Do insurers funnel Florida funds to parent companies while claiming need to raise rates?
Wake up and good morning. Remember when Florida's elected leaders used to stand up against the property insurance industry's relentless drumbeat that higher rates were the only answer to "fixing" this state's crumbling homeowners' insurance problems? Even after what is four-plus years with no hurricanes, the insurance industry's mantra is unchanged: We are not charging enough and woe to Florida when a big hurricane hits.
In the war of attrition, it's Florida insurance industry: 50. State government: 0. Even Gov. Charlie Crist (photo, right), who built part of his "I want to be your governor" campaign on fighting property insurance demands for more, more, more has mentally moved on. And state legislators, increasingly pro-business, are too busy introducing measures to weaken state insurance regulation and give insurers more leeway in charging what they want. Welcome to government by attention deficit disorder.
Which makes for an interesting historical backdrop to an analysis by the South Florida Sun Sentinel. The newspaper found that while Florida property insurers press state legislators to allow them to raise rates without regulator approval, citing losses in recent years, many are funneling fees and payments to unsupervised affiliates -- money that could have been used as reserves against claims from storms. Here's the key detail:
"A Sun Sentinel review of 26 Florida-based insurers found that the companies collectively reported a $87.8 million drop in claims-paying reserves last year and a $206.9 million underwriting loss, incurred when premiums don't offset expenses.
"Yet, all but four paid a total of nearly $300 million last year to managing general agents, or MGAs, that were affiliates."
The affiliates provide legitimate services to the Florida insurer -- to a point. Critics say some of these payments are inflated. And once these funds end up with an affiliate, they can easily be funneled to the parent company which can do whatever it wants -- including paying these funds out to shareholders as dividends.
Unlike the insurers, the Sun Sentinelpoints out, their MGAs are not subject to regulatory restrictions on profit and dividends, and they aren't required to file audited financial statements. Notes the newspaper:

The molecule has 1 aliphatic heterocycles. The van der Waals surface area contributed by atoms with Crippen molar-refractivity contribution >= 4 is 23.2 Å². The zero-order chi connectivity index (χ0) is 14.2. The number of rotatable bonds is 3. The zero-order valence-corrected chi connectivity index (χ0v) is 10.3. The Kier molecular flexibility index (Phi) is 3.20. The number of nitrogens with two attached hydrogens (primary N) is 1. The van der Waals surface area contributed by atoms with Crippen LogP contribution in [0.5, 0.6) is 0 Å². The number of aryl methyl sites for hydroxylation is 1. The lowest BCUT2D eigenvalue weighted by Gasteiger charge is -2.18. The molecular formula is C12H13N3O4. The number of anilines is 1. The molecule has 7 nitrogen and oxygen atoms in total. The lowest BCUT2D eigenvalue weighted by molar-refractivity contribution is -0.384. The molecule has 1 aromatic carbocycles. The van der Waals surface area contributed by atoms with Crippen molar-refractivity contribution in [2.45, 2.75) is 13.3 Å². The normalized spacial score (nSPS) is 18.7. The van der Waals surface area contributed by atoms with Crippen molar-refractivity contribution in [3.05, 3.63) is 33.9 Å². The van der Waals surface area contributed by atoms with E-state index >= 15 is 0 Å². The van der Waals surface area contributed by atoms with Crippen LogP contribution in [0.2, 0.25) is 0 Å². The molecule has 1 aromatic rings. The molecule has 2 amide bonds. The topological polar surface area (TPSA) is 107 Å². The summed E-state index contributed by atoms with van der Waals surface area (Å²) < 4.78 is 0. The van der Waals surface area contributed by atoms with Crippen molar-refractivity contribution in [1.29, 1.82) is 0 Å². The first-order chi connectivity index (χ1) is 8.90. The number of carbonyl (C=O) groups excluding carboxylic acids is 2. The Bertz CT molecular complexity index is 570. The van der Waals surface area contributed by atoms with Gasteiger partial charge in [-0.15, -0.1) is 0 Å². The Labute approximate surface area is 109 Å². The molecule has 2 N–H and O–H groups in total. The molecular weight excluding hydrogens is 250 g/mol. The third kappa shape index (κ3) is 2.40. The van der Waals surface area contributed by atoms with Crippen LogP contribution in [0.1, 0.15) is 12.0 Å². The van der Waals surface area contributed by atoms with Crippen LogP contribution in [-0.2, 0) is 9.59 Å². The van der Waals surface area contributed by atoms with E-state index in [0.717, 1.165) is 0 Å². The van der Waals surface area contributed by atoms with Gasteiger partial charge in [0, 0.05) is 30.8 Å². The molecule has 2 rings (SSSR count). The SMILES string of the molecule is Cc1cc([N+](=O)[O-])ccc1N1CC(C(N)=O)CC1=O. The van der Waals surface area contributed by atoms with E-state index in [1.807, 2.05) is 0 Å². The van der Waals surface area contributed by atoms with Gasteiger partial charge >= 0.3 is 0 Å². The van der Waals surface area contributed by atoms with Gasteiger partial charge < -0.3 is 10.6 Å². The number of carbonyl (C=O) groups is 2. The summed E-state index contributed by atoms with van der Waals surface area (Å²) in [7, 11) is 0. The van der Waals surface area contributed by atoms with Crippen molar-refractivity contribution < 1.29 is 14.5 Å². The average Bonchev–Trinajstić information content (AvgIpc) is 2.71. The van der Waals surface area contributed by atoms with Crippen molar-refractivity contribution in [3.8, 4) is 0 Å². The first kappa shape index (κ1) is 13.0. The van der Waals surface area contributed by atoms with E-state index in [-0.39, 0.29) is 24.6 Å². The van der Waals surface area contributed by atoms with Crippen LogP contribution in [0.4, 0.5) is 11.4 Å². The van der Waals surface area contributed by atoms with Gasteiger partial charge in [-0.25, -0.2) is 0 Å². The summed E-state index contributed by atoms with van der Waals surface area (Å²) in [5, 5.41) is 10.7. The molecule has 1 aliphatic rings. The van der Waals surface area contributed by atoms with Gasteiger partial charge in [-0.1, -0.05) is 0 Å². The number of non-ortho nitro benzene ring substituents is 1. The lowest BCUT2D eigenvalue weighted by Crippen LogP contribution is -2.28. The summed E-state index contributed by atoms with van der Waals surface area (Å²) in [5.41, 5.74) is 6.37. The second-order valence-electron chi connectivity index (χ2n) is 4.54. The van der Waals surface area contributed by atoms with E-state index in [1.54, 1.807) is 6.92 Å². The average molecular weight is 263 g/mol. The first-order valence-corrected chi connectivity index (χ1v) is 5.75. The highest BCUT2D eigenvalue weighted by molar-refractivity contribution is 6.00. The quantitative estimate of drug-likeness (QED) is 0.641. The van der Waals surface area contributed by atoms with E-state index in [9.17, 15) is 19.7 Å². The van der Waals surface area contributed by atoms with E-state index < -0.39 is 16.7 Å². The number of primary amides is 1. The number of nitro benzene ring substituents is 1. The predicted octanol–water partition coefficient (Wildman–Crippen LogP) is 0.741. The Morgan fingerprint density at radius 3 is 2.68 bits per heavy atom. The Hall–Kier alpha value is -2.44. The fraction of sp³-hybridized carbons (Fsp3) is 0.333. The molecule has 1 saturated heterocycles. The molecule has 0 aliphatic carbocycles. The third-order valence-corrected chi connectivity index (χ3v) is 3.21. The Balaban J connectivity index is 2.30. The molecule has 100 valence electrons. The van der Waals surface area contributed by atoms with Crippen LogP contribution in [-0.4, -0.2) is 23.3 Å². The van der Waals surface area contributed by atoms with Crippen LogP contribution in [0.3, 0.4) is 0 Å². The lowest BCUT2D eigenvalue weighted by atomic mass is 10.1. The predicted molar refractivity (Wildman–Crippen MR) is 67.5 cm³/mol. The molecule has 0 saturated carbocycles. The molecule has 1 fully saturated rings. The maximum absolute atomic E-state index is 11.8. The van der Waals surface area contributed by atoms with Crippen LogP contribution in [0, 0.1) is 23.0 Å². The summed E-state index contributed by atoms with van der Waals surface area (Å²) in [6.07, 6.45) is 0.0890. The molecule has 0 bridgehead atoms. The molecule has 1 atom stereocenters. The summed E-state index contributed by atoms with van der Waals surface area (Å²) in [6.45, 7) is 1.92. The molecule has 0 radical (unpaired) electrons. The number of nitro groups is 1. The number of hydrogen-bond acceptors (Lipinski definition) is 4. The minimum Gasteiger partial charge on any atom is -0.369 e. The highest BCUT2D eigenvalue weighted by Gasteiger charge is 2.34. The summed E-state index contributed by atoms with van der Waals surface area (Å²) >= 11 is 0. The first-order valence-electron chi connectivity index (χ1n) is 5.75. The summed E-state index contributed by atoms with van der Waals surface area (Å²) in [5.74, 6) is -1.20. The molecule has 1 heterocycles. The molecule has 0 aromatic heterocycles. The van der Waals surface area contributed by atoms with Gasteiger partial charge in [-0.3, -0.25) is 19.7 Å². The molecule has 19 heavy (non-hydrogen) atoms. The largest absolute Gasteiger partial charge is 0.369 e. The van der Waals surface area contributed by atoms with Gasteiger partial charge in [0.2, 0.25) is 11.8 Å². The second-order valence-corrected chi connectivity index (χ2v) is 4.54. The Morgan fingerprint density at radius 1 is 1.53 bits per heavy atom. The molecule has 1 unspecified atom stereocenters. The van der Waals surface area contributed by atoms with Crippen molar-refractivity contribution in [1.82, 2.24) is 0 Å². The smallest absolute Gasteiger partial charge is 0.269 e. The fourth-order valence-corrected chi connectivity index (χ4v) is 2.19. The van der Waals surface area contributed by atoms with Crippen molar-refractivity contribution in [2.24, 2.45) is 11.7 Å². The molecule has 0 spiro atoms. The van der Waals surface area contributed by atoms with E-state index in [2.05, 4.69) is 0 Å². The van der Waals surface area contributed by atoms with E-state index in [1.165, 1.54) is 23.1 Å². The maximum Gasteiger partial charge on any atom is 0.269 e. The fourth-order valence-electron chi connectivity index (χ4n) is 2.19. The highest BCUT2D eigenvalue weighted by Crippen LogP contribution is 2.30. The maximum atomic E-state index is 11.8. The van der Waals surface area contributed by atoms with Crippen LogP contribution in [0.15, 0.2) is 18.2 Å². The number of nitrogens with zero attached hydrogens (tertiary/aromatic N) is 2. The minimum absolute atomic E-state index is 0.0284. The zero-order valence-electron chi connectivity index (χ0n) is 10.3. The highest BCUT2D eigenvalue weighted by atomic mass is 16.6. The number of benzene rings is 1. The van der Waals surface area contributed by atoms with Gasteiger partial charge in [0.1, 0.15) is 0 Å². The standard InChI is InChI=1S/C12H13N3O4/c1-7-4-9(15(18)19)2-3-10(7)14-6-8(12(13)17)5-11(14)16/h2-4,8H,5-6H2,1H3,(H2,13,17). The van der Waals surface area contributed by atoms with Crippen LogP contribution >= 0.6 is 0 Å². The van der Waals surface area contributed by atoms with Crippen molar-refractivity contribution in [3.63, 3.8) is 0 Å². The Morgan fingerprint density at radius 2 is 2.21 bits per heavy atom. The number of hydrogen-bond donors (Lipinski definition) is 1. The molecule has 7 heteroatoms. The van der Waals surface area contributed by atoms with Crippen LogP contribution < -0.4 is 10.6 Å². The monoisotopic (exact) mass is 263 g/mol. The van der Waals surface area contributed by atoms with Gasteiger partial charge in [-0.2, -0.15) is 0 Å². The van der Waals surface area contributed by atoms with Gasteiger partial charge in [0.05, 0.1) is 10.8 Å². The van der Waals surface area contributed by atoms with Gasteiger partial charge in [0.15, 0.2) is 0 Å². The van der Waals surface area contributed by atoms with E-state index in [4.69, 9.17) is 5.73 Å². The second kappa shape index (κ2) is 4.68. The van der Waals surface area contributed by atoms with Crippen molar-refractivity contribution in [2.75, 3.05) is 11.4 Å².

"The 26 insurers accounted for nearly a third of Florida's residential property insurance market last year and participated in state programs to bolster the private insurance market. Since 2006, they received more than $247 million in low-interest loans from the state and more than $52 million in bonuses for taking policies from state-backed Citizens Property Insurance Corp."
Florida Insurance Commissioner Kevin McCarty (photo, left) has pointed out this trend, using phrases like "shell games" by the insurers to "move money out through their MGA and upstream that to their holding company."
The Florida Property & Casualty Association – a group of Florida-based insurers, including most of the 26 participating in state programs – told the Sun Sentinel the companies, with help from MGAs, fill the gap left by major national insurers that scaled back in the state. Here's former State Sen. Locke Burt, who is on the group's board:
"The severity and frequency of claims are going up, rates are not keeping up with the risk, the big guys don't want to be here, [a few] of the small guys went out of business. It's not because it's a great market and everyone is making a fortune."
The sick joke in some of these transactions is that some of the large insurance companies years ago deliberately created separate subsidiaries in Florida to insulate the parent company from obligations to fund Florida claims in the event of serious hurricane damages. However, the Sun Sentinel analysis suggests parent companies are only too happy to siphon up any excess funds from Florida operations in these non-hurricane years and still cry poverty. Shame on Tallahassee for being so easily snookered by an industry. Here is the complete Sun Sentinel story, which includes this comment from Tampa attorney Chip Merlin (photo, right), who represents policyholders:
"Now we know how insurance companies with the highest rates in the country, expecting hurricanes, can [appear to] make no money even when hurricanes do not strike. We would have been better off just keeping those policies in (state-run) Citizens (Property Insurance Corp.) if this is how the private market operates."
-- Robert Trigaux, Times Business Columnist